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I have a Google portable edition installed into the C:\ProgramData\GoogleChromePortable\ directory. It has a single - Default - user profile, customized to my needs. All works fine as far as I open Chrome myself and browse Internet as expected.

When I open an html-page from a shell or any other program which incorporates a web-link (for example, from about dialog of antiviral software), my Chrome opens a new window using a strange profile. This looks like an initial profile, without installed extensions and regular browsing history. Nevertheless, this is always the same profile, because it stores in its history all the pages I opened from such external programs.

After a short investigation I have found that this profile - another Default profile - is created automaticaly at the following location: C:\Users\<username>\AppData\Local\Google\Chrome\. If I remove it, it gets recreated each time I try to open a web-link from an external program.

The question is: how can I configure Chrome in such a way, that it will open links from external programs using my real default profile? If the Chrome is already running when I click a link in an external program, this should ideally open a tab in the existing Chrome window, instead of a new separate window.

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up vote 1 down vote accepted

Don't use a portable version of Chrome, and install it properly.

C:\Users\<username>\AppData\Local\Google\Chrome\ is the standard location for a Chrome profile.

Portable applications are great if you want to move quickly from system to system, but they don't integrate well. If you want to integrate (shell open, etc.), then do a proper install which can integrate.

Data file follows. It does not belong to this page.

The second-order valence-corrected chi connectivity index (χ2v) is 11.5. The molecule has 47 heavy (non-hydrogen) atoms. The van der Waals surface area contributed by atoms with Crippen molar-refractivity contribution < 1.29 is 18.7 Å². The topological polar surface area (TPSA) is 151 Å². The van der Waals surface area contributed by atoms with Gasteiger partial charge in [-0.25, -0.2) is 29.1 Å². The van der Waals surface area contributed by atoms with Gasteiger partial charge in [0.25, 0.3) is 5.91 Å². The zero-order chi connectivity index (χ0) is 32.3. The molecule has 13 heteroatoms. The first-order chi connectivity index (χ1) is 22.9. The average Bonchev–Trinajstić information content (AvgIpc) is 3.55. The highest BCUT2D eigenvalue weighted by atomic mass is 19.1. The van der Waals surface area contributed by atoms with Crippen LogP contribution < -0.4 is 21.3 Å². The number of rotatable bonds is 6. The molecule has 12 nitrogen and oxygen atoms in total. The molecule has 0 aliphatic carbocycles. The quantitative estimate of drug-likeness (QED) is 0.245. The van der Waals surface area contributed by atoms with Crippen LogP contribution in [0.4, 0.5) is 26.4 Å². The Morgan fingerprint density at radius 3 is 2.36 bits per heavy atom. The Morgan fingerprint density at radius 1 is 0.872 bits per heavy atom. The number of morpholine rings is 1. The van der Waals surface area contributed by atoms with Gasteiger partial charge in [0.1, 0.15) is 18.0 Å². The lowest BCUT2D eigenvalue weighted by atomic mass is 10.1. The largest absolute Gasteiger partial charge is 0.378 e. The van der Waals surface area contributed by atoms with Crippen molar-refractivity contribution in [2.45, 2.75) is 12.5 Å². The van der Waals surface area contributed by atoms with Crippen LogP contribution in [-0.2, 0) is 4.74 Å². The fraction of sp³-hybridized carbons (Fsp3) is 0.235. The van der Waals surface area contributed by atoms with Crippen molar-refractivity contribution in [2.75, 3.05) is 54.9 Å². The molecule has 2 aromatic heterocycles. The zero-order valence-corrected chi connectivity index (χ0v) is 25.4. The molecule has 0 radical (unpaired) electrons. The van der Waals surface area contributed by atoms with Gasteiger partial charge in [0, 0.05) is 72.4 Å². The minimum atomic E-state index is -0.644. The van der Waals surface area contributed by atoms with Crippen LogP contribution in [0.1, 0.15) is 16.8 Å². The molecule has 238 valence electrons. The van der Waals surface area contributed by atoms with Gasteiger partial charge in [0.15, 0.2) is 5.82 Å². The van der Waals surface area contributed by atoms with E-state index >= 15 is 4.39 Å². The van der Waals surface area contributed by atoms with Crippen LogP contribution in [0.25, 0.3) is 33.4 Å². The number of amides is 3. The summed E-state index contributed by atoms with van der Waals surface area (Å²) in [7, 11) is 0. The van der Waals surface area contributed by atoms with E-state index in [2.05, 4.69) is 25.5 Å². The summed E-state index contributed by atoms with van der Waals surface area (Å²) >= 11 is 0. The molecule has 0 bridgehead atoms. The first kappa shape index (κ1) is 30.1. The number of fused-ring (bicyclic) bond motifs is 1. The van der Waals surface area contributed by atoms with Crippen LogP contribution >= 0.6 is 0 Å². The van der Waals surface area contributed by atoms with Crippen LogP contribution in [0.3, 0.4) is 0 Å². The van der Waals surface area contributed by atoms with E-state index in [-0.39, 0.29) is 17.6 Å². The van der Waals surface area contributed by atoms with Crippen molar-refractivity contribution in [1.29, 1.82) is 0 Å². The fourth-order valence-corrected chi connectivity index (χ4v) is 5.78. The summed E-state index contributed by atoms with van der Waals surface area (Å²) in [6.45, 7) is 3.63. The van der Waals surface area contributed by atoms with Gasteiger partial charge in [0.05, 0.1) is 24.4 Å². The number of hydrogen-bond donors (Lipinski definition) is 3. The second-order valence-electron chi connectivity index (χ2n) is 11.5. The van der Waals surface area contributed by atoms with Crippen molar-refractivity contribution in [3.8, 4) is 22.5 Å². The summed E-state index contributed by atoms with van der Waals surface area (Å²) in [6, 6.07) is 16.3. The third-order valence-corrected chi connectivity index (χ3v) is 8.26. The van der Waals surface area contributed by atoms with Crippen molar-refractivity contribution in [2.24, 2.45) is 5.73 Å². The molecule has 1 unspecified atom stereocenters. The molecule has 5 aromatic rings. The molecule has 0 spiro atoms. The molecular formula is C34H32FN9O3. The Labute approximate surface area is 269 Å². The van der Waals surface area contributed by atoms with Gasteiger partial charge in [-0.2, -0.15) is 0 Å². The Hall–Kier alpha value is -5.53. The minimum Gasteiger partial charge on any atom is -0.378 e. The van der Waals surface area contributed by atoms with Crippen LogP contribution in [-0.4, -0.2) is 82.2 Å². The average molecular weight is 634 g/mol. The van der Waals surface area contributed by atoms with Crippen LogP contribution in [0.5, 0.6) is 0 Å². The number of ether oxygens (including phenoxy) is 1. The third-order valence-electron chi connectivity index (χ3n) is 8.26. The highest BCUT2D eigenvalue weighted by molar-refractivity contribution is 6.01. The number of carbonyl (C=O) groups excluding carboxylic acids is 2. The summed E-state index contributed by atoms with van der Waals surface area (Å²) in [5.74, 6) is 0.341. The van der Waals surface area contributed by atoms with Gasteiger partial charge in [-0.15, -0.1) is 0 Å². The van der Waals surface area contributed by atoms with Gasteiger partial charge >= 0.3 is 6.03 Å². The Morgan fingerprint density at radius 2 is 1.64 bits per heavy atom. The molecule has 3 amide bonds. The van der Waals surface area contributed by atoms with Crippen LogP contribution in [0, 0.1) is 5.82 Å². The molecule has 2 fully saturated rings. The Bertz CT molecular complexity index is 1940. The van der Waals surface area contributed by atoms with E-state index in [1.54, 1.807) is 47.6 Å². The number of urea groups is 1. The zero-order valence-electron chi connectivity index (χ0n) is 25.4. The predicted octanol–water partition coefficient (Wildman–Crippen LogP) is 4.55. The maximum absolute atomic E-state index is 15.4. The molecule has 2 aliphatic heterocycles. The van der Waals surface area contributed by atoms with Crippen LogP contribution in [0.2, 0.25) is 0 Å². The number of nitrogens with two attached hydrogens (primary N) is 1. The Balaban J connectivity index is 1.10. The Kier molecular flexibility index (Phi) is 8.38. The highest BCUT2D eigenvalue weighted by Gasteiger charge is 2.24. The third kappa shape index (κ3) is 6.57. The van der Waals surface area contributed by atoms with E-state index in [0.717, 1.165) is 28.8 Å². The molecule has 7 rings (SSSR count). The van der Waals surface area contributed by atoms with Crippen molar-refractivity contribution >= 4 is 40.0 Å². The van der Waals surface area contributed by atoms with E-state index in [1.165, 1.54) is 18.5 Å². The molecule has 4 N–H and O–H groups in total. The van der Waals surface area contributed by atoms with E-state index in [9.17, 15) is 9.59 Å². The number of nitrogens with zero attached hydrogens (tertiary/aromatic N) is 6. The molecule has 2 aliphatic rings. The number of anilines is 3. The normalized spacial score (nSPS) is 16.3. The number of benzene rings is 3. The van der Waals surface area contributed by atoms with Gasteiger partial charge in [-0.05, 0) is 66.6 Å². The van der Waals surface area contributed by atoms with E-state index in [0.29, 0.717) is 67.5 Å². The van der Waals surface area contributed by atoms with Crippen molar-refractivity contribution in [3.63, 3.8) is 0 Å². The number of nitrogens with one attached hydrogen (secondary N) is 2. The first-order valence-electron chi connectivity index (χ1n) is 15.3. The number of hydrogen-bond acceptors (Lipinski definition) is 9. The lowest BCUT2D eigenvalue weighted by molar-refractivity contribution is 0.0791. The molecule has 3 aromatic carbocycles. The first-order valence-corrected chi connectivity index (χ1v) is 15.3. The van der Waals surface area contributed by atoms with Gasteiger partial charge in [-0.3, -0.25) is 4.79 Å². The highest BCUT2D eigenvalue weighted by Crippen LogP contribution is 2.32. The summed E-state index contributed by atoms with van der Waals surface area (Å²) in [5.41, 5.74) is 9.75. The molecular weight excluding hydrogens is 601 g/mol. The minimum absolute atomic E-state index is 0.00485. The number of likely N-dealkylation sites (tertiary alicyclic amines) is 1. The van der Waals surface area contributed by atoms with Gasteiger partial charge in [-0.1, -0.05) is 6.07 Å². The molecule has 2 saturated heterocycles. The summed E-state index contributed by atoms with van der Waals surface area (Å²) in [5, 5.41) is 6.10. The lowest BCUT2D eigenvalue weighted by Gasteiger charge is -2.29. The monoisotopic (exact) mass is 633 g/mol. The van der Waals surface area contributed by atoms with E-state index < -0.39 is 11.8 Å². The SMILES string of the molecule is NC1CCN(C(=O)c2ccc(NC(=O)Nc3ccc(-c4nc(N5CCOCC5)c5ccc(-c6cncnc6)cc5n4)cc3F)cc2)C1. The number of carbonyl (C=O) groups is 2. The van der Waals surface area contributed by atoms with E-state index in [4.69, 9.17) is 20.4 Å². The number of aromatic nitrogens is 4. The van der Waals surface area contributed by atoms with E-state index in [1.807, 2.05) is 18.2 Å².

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Unfortunately, integration is not the only requirement, so I need to use the portable version. I'll try to find a solution. The most straight-forward one is to use --user-data-dir in the Chrome shortcut, but it's not ideal. Could you elaborate more on the fact, why Chrome launched from a single location looks into different profiles? How does this happen, that when I launch Chrome from the shell (without an argument) it opens using portable profile? But when it is launched with a file to open, it uses local profile - how's this possible? – Stan Oct 9 '12 at 20:16
@Stan Chrome is not really portable. Everything on is a hack to make a non-portable app, portable. Chrome by default looks in your user folder, and PortableApps tries to wrap it in a wrapper script which redirects the file access to a relative folder near the executable. If at any point you launch it without the wrapper script, it'll go back to using the default location. The shell most likely opens chrome in some way that ignores the wrapper. What do you need from chrome that requires the portable version? – Darth Android Oct 9 '12 at 20:20
I need several different Chrome versions. Currently, with portable edition, this is possible and they can even run in parallel. – Stan Oct 9 '12 at 20:24

Such links are processed by default browser of OS (I'm not sure if a portable browser can be set as default browser). Path C:\Users\\AppData\Local\Google\Chrome belongs to standalone Google Chrome. So it seems that you have standalone version of Google Chrome installed as well.

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You are wrong. I do not have regular version of Chrome installed. And here is what is added into the Registry for web-files' open command:"C:\ProgramData\GoogleChromePortable\App\Chrome-bin\chrome.exe" "%1". As you can see it points to the portable executable (I did not add this manually). – Stan Oct 11 '12 at 18:07
@Stan I installed portable version of Google Chrome and found that when I start PortableGoogleChrome it starts chrome.exe with --user-data-dir in order to specify where data for portable version are stored. You can see that in Windows Task Manager. If Chrome started as default web browser is started without such key and so as the default location of user profile is used. – tapkin Oct 12 '12 at 17:04
Yes, I know. This is what @DarthAndroid wrote in comments to his answer. – Stan Oct 12 '12 at 17:26

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